Forty-six members of the Iranian parliament have warned President Hassan Rouhani about corruption among his inner circle. In a letter to the president, the parliament (Majlis) members specifically urged Rouhani to accept the “necessity to have to deal with Hossein Fereidun and to refer him to the judicial authorities [to be investigated.] The letter alleged Fereoidun to be implicated in banking fraud and abuse of his government position. Fereidoun is Rouhani’s younger brother and acts as a key gatekeeper to his brother.
Meanwhile, Rouhani has lashed out against his critics who charge that corruption is rampant in his government. The issue has escalated to the top levels of the Iranian regime and Rouhani and Sadeq Larijani, the head of the judicial branch, are each accusing the other of financial fraud. In the latest twist, the president’s opponents have even sough to link Rouhani to Babak Zanjani, a businessman who in 2013 was sentenced to death for defrauding the state of $2.7 billion. The Rouhani team has strongly denied the allegation.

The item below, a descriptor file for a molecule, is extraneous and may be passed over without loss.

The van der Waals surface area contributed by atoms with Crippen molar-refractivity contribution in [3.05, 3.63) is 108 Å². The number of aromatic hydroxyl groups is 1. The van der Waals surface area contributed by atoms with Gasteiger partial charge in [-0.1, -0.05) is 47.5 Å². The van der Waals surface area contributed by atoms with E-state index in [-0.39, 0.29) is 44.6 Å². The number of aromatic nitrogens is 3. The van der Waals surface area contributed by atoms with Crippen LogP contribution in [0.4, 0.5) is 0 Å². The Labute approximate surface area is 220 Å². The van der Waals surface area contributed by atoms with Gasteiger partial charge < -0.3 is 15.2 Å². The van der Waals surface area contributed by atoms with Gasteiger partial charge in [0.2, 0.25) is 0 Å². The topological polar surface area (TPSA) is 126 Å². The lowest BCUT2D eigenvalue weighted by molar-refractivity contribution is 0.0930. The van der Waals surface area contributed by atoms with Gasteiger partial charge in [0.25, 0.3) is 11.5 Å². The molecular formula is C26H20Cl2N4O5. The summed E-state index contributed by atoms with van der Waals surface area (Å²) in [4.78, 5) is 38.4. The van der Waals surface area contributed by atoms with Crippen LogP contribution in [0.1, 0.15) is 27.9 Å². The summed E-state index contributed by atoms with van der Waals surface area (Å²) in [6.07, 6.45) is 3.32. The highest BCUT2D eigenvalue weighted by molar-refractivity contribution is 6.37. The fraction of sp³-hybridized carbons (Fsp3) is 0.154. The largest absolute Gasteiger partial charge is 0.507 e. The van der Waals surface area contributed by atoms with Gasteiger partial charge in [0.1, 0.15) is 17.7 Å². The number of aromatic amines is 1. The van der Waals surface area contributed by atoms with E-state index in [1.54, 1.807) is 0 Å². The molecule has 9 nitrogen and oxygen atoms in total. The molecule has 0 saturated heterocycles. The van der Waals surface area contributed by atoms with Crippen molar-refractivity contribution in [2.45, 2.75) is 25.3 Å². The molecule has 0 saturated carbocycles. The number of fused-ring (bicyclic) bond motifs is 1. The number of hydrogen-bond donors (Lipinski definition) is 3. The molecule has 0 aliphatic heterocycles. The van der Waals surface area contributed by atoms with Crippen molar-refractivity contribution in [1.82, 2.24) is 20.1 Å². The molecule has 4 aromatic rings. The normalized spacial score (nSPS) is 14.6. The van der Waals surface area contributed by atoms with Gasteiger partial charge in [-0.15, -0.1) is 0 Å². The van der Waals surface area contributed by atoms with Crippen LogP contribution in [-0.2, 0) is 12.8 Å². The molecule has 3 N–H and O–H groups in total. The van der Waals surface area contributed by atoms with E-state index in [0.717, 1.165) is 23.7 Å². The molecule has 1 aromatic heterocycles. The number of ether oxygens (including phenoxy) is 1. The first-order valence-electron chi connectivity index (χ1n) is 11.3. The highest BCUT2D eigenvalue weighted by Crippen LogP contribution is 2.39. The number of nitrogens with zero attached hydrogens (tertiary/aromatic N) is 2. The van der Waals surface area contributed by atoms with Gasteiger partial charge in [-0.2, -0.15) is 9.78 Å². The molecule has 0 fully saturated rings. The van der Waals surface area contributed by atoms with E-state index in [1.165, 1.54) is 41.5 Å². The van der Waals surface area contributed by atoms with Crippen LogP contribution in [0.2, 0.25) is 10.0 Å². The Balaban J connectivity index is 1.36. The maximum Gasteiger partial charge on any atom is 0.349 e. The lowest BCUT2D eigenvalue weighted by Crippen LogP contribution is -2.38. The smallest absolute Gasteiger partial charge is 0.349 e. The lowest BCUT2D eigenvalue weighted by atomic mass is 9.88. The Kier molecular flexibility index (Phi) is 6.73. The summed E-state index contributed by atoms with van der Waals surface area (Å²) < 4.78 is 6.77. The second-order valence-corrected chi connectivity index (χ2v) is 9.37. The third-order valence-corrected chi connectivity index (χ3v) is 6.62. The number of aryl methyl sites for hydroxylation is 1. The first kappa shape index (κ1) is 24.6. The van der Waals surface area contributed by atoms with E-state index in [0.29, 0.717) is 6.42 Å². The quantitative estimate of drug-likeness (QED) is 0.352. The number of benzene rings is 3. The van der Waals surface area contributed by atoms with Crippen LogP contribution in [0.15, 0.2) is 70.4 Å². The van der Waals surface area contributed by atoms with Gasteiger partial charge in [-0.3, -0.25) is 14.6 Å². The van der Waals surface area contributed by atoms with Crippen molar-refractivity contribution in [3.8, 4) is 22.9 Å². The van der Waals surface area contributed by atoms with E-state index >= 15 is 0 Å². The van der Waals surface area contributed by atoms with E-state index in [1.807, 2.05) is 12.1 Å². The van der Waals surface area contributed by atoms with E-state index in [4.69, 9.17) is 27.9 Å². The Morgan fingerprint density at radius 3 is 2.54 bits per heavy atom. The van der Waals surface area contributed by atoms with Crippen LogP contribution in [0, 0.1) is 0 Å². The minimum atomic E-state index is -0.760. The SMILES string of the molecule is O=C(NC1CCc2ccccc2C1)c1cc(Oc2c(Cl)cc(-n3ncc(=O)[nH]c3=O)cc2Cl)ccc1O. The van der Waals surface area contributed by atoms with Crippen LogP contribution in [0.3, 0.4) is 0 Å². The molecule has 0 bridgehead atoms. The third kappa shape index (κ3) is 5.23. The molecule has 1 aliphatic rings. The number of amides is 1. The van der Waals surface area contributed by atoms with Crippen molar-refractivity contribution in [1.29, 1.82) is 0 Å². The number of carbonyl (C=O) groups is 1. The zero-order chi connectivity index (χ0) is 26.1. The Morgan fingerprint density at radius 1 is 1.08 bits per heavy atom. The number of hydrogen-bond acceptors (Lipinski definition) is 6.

Hardliners in Iran have for some time targeted Fereidun for a number of reasons. First, his appetite for financial gain from political office is a narrative that refuses to go away. He once allegedly pretended to be his older brother when speaking over the phone to a commercial party interested in the Iranian market. Meanwhile, Fereidun’s warm attitude toward the idea of resumption of diplomatic ties between Tehran and Washington also enraged the hardliners in Tehran. While, however, the latest corruption charges by the hardliners are no doubt politically motivated, the Rouhani government has a corruption problem that it cannot simply dismiss as fabrications.